Cappuccino in Ramallah
Prosperity in Ramallah and Nablus is misleading, just as it was misleading between 1996 and 2000, when the Israeli media and the Oslo spin doctors were impressed by all the coffee shops and high-tech companies.
RAMALLAH - Indeed, Ramallah has kicked it up a notch. A new coffee shop opened recently. It offers a cappuccino very much like that available at Cafe Hillel. The prime minister and a few television and print-media stories offered praise last weekend for the improvements in the Palestinians' lives in the West Bank. In his speech at the National Defense College, Benjamin Netanyahu said: "The defense minister removed a significant number of roadblocks, and we are working together in the government to remove obstacles to economic projects that could advance the Palestinian economy .... The Palestinian economy here in Judea and Samaria is now growing at a rate of more than 7 percent, and it can grow even higher. I want you to imagine what will happen when the skylines of Ramallah, Jenin and Hebron start to fill up with skyscrapers, when malls, cinemas and restaurants open, and Palestinian youths know they have a future."
All these words of praise are on the mark, but only on condition that one forgets the following facts:
1. Sixty percent of the West Bank is designated Area C, which is under the full control of the Israeli authorities. Palestinians are forbidden to build kindergartens, shopping centers and movie theaters, and they are not allowed to lay water pipes or set up antennae for telecommunications companies. They are also not permitted to dig cisterns for collecting rainwater. As far as expanding villages and cities is concerned, there is nothing to talk about.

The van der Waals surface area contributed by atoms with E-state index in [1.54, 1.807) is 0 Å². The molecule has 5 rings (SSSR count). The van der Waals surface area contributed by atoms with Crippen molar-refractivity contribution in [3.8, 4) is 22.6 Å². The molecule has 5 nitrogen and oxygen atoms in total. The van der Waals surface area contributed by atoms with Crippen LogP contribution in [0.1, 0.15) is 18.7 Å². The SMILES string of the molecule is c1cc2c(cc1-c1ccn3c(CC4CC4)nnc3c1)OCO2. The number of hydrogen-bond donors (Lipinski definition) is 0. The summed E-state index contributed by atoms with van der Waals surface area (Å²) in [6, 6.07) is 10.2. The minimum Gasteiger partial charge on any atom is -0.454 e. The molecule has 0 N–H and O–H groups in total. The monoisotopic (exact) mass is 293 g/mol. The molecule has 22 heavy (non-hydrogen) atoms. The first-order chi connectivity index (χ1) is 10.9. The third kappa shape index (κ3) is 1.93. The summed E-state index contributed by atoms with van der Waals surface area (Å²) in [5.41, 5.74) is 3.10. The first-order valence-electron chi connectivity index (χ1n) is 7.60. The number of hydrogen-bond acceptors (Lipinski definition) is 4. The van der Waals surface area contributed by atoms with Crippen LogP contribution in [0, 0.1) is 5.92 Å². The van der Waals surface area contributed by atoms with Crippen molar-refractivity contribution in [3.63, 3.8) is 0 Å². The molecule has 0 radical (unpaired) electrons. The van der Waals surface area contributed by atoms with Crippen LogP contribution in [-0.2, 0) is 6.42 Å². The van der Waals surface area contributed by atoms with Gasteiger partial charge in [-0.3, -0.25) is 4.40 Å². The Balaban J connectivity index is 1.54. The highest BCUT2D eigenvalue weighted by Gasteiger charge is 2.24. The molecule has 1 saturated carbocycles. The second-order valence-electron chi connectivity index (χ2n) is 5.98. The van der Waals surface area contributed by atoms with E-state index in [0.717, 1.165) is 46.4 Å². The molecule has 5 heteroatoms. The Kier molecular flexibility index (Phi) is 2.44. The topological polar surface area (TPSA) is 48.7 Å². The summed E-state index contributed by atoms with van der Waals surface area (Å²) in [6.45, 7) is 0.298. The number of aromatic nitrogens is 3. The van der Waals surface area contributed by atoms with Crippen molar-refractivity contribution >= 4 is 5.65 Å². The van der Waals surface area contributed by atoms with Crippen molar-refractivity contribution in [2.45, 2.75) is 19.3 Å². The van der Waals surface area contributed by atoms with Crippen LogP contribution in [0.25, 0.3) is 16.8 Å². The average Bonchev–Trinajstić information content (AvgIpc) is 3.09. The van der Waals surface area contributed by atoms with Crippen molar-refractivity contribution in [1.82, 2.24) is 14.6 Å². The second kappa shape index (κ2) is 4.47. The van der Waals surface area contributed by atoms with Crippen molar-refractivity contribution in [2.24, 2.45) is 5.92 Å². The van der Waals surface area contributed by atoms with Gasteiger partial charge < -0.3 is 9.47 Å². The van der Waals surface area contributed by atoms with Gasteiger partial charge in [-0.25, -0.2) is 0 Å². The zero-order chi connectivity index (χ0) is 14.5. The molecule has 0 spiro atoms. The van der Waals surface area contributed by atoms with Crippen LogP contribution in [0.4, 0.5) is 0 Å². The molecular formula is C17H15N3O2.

2. Some of the checkpoints were removed only after the dual-highway system was firmly established; Israelis have high-quality roads built on usurped Palestinian land, while the Palestinians use roads that are narrow, meandering and long. The Jordan Valley is off limits to most Palestinians, as is the fertile land beyond the separation fence and the land that surrounds the settlements.
3. Gaza's economic deterioration compared to the situation in the West Bank is in no way connected to Hamas' victory, but rather to the policy of siege. Israel cut off Gaza and imprisoned most of its inhabitants 15 years before the political rift between Hamas and Fatah.
4. Israel's interior and defense ministries still have final say on the entry of foreigners into the West Bank and Gaza Strip who seek to contribute to their well-being. Businessmen and academics who are Western nationals (Palestinian origin or not) are harassed at the border crossings, refused entry, given limited visas, and usually do not receive work permits.
5. Jerusalem has turned into a collection of poor, congested slums. For Palestinians in the West Bank, Canada and Australia are nearer than Jerusalem.
6. The unemployment rate in the West Bank is 19.8 percent. More than half of Palestinians age 15 to 29 neither work nor study. According to the International Labor Organization, the Palestinian gross national product in 2008 stood at $1,290 per capita, a 28 percent drop from 1999. Salaries for most workers in both the private and public sectors range from NIS 1,500 to NIS 2,000 per month.
For these reasons and others, the prosperity in Ramallah and Nablus is misleading, just as it was misleading between 1996 and 2000, when the Israeli media and the Oslo spin doctors were impressed by all the coffee shops and high-tech companies. Today, as back then, the people so impressed are visitors-for-a-moment who engage in occupation denial.
Make no mistake: The vibrant life reflects the desire and capability of leading a normal life. Yet even Palestinian Prime Minister Salam Fayyad and his close entourage - who need plaudits to justify the foreign donations and privileges they receive from Israel - know that this is just a thin veil. A favor here and a gesture there will not prevent the next popular uprising, nor will they change this insane state of affairs as dictated by Israel. Only a sharp reversal in its policy will, something it refuses to undertake.